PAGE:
The Book Tower

For many years, the skyline of Detroit was a lot like any other major cities - skyscrapers from different eras lined up along the waterfront. By night though, the skyline had a very different appearance. Many of the tallest buildings, including the Broderick Tower and the David Whitney Building were vacant, leaving dark shadows on the skyline. Today many of those buildings have been renovated, restoring some of the light to the skyline.

The last of these tall, vacant skyscrapers is also one of the most unique. For starters, the Book Tower is two buildings put together - the 13-story Book Building, built in 1916, and the much taller 36-story Book Tower, built in 1926. Both were designed by architect Louis Kamper, who would later go on to design many of Detroit's skyscrapers. The level of ornamentation on the outside of the building, extending all the way to the upper floors baffled critics and passers-by alike.

A second tower attached to the south end of the Book Building was planned, but never built. At 81 stories it would have been the tallest skyscraper in the world, but the onset of the Great Depression in 1929 scuttled the plans.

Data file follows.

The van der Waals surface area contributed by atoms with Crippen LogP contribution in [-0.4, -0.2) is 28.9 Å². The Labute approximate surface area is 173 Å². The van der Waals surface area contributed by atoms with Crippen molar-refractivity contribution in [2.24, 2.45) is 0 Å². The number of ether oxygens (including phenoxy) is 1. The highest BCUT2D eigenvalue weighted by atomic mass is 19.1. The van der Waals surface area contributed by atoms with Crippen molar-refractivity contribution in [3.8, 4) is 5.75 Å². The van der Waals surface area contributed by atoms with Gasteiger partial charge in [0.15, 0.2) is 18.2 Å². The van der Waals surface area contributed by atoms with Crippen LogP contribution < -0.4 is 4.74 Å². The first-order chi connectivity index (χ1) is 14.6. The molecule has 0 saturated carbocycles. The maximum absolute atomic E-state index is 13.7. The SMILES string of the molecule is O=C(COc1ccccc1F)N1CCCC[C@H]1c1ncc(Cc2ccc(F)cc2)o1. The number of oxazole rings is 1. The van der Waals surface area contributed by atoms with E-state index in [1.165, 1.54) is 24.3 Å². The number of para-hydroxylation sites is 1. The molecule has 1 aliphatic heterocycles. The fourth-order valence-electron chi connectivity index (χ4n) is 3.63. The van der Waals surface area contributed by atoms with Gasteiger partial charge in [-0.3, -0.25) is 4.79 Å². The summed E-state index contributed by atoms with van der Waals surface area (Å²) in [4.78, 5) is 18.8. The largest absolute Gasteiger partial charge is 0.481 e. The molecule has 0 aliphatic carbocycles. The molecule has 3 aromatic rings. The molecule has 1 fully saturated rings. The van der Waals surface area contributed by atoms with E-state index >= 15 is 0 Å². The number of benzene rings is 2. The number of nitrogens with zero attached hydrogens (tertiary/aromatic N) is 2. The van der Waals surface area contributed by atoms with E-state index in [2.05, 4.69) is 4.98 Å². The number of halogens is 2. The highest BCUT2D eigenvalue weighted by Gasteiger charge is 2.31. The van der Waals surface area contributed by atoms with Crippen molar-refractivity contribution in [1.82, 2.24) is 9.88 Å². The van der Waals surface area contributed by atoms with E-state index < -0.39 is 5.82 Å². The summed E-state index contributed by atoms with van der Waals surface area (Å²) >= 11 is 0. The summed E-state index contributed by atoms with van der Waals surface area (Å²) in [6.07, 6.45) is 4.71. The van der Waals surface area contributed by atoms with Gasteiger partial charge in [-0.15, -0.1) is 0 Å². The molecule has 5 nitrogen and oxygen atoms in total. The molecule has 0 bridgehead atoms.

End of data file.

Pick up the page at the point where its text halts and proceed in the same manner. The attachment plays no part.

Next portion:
Over the decades the Book Tower (as the two buildings are collectively known) was home to a wide variety of offices and businesses, including restaurants, medical offices, TV and music studios, and a jazz museum. Like other office buildings downtown, the fortunes of the Book faltered as the city went into decline, leading to low occupancy for much of the 1980's and 90's. After passing through several different owners, the building closed in 2009.

For the next 6 years the Book Tower was vacant. Many of the offices had been left more or less intact at the time of closing, leaving some parts of the building appearing to be frozen in time. Artifacts from the Graystone Jazz Museum, which included historic items from Detroit's musical heritage were eventually salvaged by a non-profit group, but most things were left to rot. Several plans to renovate the building were discussed as downtown came back to life, but the expense and size of the building made financing difficult.

In August of 2015, Dan Gilbert announced that he was buying the Book Tower for $30 million dollars, adding it to his portfolio of downtown properties. According to the Detroit Free Press, renovation of the tower into a mixed-used commercial / residential building and construction of a new parking garage will cost upwards of $400 million dollars. The project will take several years, requiring the gutting of most interior spaces as well as repairs to the exterior.